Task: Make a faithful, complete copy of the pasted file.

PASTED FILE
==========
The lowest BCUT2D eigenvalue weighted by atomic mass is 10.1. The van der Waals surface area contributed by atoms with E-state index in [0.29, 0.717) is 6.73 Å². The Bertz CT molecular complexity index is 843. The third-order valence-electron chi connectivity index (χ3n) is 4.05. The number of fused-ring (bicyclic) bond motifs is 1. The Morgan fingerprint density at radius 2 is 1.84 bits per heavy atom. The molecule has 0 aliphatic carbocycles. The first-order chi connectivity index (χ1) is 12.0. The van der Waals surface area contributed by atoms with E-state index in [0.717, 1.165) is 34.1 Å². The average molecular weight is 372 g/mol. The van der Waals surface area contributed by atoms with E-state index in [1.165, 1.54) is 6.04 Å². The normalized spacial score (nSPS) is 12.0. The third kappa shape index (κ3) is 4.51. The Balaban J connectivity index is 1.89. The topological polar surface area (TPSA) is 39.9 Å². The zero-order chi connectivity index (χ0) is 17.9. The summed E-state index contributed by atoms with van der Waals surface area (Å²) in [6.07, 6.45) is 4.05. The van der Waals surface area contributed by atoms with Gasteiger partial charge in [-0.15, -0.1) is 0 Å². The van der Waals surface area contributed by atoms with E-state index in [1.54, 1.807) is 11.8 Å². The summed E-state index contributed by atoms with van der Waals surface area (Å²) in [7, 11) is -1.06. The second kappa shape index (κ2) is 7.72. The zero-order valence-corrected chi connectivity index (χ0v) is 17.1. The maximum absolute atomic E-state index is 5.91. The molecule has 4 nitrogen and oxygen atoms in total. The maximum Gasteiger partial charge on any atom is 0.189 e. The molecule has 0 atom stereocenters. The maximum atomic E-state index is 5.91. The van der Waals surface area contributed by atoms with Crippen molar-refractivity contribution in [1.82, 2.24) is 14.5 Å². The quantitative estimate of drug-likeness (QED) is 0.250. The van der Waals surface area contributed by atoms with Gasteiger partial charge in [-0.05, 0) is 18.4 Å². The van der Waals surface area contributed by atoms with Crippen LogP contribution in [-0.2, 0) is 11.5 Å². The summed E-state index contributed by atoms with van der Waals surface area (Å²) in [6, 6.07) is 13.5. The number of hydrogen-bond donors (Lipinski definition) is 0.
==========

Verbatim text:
The lowest BCUT2D eigenvalue weighted by atomic mass is 10.1. The van der Waals surface area contributed by atoms with E-state index in [0.29, 0.717) is 6.73 Å². The Bertz CT molecular complexity index is 843. The third-order valence-electron chi connectivity index (χ3n) is 4.05. The number of fused-ring (bicyclic) bond motifs is 1. The Morgan fingerprint density at radius 2 is 1.84 bits per heavy atom. The molecule has 0 aliphatic carbocycles. The first-order chi connectivity index (χ1) is 12.0. The van der Waals surface area contributed by atoms with E-state index in [0.717, 1.165) is 34.1 Å². The average molecular weight is 372 g/mol. The van der Waals surface area contributed by atoms with E-state index in [1.165, 1.54) is 6.04 Å². The normalized spacial score (nSPS) is 12.0. The third kappa shape index (κ3) is 4.51. The Balaban J connectivity index is 1.89. The topological polar surface area (TPSA) is 39.9 Å². The zero-order chi connectivity index (χ0) is 17.9. The summed E-state index contributed by atoms with van der Waals surface area (Å²) in [6.07, 6.45) is 4.05. The van der Waals surface area contributed by atoms with Gasteiger partial charge in [-0.15, -0.1) is 0 Å². The van der Waals surface area contributed by atoms with E-state index in [1.54, 1.807) is 11.8 Å². The summed E-state index contributed by atoms with van der Waals surface area (Å²) in [7, 11) is -1.06. The second kappa shape index (κ2) is 7.72. The zero-order valence-corrected chi connectivity index (χ0v) is 17.1. The maximum absolute atomic E-state index is 5.91. The molecule has 4 nitrogen and oxygen atoms in total. The maximum Gasteiger partial charge on any atom is 0.189 e. The molecule has 0 atom stereocenters. The maximum atomic E-state index is 5.91. The van der Waals surface area contributed by atoms with Crippen molar-refractivity contribution in [1.82, 2.24) is 14.5 Å². The quantitative estimate of drug-likeness (QED) is 0.250. The van der Waals surface area contributed by atoms with Gasteiger partial charge in [-0.05, 0) is 18.4 Å². The van der Waals surface area contributed by atoms with Crippen LogP contribution in [-0.2, 0) is 11.5 Å². The summed E-state index contributed by atoms with van der Waals surface area (Å²) in [6, 6.07) is 13.5. The number of hydrogen-bond donors (Lipinski definition) is 0.